[0055] Amplification was double-checked by loading 5 ul PCR product in 1.5% agarose. The target DNA fragments were observed to be specifically amplified (FIG. 2).

Example 3

T7 DNA Endonuclease Digestion

[0056] As an example, T7 Endonuclease I (interchangeably referred to as T7 Endonuclease), which recognizes and cleaves imperfectly matched DNA, cruciform DNA structures, holiday structures or junctions, heteroduplex DNA and more slowly, nicked double stranded DNA was used. The cleavage site is at first, second or third phosphodiester bond that is 5' to the mismatch. The endonuclease protein is the product of T7 gene3 [13].

[0057] As a structure-selective enzyme, T7 endonuclease I acts on a variety of substrates with different specific activities. To keep the consistence of the substrate, the above PCR amplified DNA fragments of fluorescent gene LanY was used for the titration of digestion conditions. Next, to form the mismatched DNA duplex, wild type and mutant PCR DNA fragments were mixed. DNA double strands were denatured at 94 C for 5 minutes followed by 1 minute of annealing at 60 degree C. Since only one nucleotide is different between the wild type and the mutant DNA fragments in this example, and the mismatch is in the middle with about 100 nucleotides on either side, pairing between the wild type and the mutant DNA should be equal to pairing between identical DNA fragments. The digestion was carried out at 20 C and little or no digestion was observed (FIG. 3). Unexpectedly, the addition of T7 endonuclease I enhanced the pairing of DNA fragments.

[0058] To analyze the apparent non-specific cutting by T7 endonuclease 1, we tested 30 minutes' digestions at 20 C, 25 C, 28 C and 43 C with homoduplex DNA. We then set the digestion temperature between 20 C and 28 C with the exemplary digestion time set to 2 hours with fixed incubation temperature at 25 C. FIG. 4 shows the exemplary digestion under these conditions. In the heteroduplex tests (lanes 3-6), addition of T7 endonuclease I decreased the heteroduplex DNA. The decrease of heteroduplex is clearly different from non-specific cutting of homoduplex (lane 8), which produced a smeared DNA band.

Example 4

Removal of Mismatched DNA by T7 Endonuclease I

[0059] As a demonstration of utility, we set up the reactions that contained both wild type and mutant DNA to demonstrate that the mismatched DNA can be removed. The ratio of wild type and mutant DNA in the three groups are 3/2, 2.5/2.5, and 2/3, respectively. Each group of DNA was aliquoted to separate tubes after denature and annealing. This procedure can reduce the possibility of ratio variation from tube to tube. 35 ng DNA was used in each reaction in 10 ul. The reaction settings were listed in table 3.

[0060] The digested DNA from each tube was extracted with phenol/chloroform and was precipitated with ethanol. DNA pellet was suspended in 50 l H2O. As the total amount of DNA in each reaction is 35 ng, the purified DNA was less than 0.7 ng/ul.

TABLE-US-00004 TABLE 3 Mismatched DNA setting. 5 C. tube WT/Mu WT/Mu wt mutant enzyme min- 25 C. # input post cut ng ul ng ul unit utes hours 1 3/2 3/2 21 4.3 14 3.2 0 20 2 2 3/2 3/2 21 4.3 14 3.2 0 20 2 3 3/2 3/2 21 4.3 14 3.2 0 20 2 4 3/2 2/1 21 4.3 14 3.2 5 20 2 5 3/2 2/1 21 4.3 14 3.2 5 20 2 6 3/2 2/1 21 4.3 14 3.2 5 20 2 7 2.5/2.5 2.5/2.5 17.5 3.6 17.5 4.0 0 20 2 8 2.5/2.5 2.5/2.5 17.5 3.6 17.5 4.0 0 20 2 9 2.5/2.5 2.5/2.5 17.5 3.6 17.5 4.0 0 20 2 10 2.5/2.5 2.5/2.5 17.5 3.6 17.5 4.0 5 20 2 11 2.5/2.5 2.5/2.5 17.5 3.6 17.5 4.0 5 20 2 12 2.5/2.5 2.5/2.5 17.5 3.6 17.5 4.0 5 20 2 13 2/3 2/3 14 2.9 21 4.8 0 20 2 14 2/3 2/3 14 2.9 21 4.8 0 20 2 15 2/3 2/3 14 2.9 21 4.8 0 20 2 16 2/3 1/2 14 2.9 21 4.8 5 20 2 17 2/3 1/2 14 2.9 21 4.8 5 20 2 18 2/3 1/2 14 2.9 21 4.8 5 20 2 Reaction volume = 10 ul.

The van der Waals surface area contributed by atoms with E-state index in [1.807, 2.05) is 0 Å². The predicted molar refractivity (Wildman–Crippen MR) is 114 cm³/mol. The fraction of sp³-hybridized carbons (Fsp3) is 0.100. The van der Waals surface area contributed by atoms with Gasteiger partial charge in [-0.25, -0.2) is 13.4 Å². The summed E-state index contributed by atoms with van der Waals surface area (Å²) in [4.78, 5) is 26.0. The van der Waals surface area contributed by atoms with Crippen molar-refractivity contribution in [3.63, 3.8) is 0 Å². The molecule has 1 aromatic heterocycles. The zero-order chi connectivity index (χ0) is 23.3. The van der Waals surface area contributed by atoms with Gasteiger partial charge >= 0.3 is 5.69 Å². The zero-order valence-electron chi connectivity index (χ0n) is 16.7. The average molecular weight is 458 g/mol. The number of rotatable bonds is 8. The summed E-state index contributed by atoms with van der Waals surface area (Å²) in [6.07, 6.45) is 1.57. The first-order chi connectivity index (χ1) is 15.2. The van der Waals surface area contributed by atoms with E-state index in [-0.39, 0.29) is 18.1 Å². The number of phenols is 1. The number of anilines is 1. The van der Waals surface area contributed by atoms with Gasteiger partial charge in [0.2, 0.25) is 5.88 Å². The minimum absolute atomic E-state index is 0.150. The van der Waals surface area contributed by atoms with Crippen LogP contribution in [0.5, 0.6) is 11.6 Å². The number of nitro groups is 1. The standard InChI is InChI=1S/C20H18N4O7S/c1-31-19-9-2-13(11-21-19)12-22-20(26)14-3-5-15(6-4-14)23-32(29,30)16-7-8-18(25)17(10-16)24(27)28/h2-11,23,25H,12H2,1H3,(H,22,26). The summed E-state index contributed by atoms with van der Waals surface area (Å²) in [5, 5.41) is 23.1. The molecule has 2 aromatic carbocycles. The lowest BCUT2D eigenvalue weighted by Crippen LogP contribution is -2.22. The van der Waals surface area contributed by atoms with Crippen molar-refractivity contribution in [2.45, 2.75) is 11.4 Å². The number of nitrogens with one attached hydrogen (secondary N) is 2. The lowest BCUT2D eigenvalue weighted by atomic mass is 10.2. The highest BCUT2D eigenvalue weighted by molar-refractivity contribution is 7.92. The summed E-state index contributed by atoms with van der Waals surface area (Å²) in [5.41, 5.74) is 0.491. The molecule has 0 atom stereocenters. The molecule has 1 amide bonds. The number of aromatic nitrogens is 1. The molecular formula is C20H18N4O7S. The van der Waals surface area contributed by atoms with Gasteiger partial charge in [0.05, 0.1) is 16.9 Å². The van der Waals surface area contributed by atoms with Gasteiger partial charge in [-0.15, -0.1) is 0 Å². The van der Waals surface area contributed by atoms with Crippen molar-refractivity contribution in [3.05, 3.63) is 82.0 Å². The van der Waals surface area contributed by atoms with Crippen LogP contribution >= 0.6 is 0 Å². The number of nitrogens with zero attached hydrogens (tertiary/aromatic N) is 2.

[0061] The treated DNA of homoduplicate or heteroduplicate was further analyzed by qPCR and DNA MASSArray for detection of ratio changes.

Example 5

Plasma DNA Detection

[0062] Plasma separation from whole blood and cell free plasma DNA isolation:

[0063] Whole blood was centrifuged at 1,600.times.g for 10 minutes at 4 C with Brake OFF. Supernatant was transferred to a new tube without disturbing lower level of buffy coat and red blood cells. The sample was centrifuged at 16,000.times.g for 10 minutes at 4 C with brakes ON. Supernatant was separated from plasma.

[0064] Extract plasma DNA with DSP Blood Mini Kit (Qiagen)

[0065] Denature and annealing of DNA fragments (DNA amount can vary from pg to ug depending on target sequence and PCR efficiency):

[0066] Reaction buffer was added to DNA solution and DNA was denatured at 94 C for 5 minutes.

[0067] Denatured DNA was cooled to 60 C and kept at the temperature for 30 seconds. Then the solution was slowly cooled to room temperature or to 37 C.

[0068] Endonuclease digestion:

[0069] In 10 ul reaction, 5 units of T7 Endonuclease I (or other Endonuclease) was added and incubated at 25 C for 2 hours.

[0070] 100 ul H2O was added to dilute the reaction and 100 ul of phenol-chloroform was added. The mixture was shaken vigorously for 15 seconds. Spun at 10,000 rpm for 5 minutes, then transferred the supernatant to a new tube and 1/10 volume of 5M NaCl was added. 2 volume of 100% ethanol was added. The sample was mixed well and precipitated at -20 C for at least 2 hours. Sample was spun at 15,000 rpm in a bench-top centrifuge for 10 minutes to precipitate DNA. The DNA pellet was washed with 75% ethanol twice.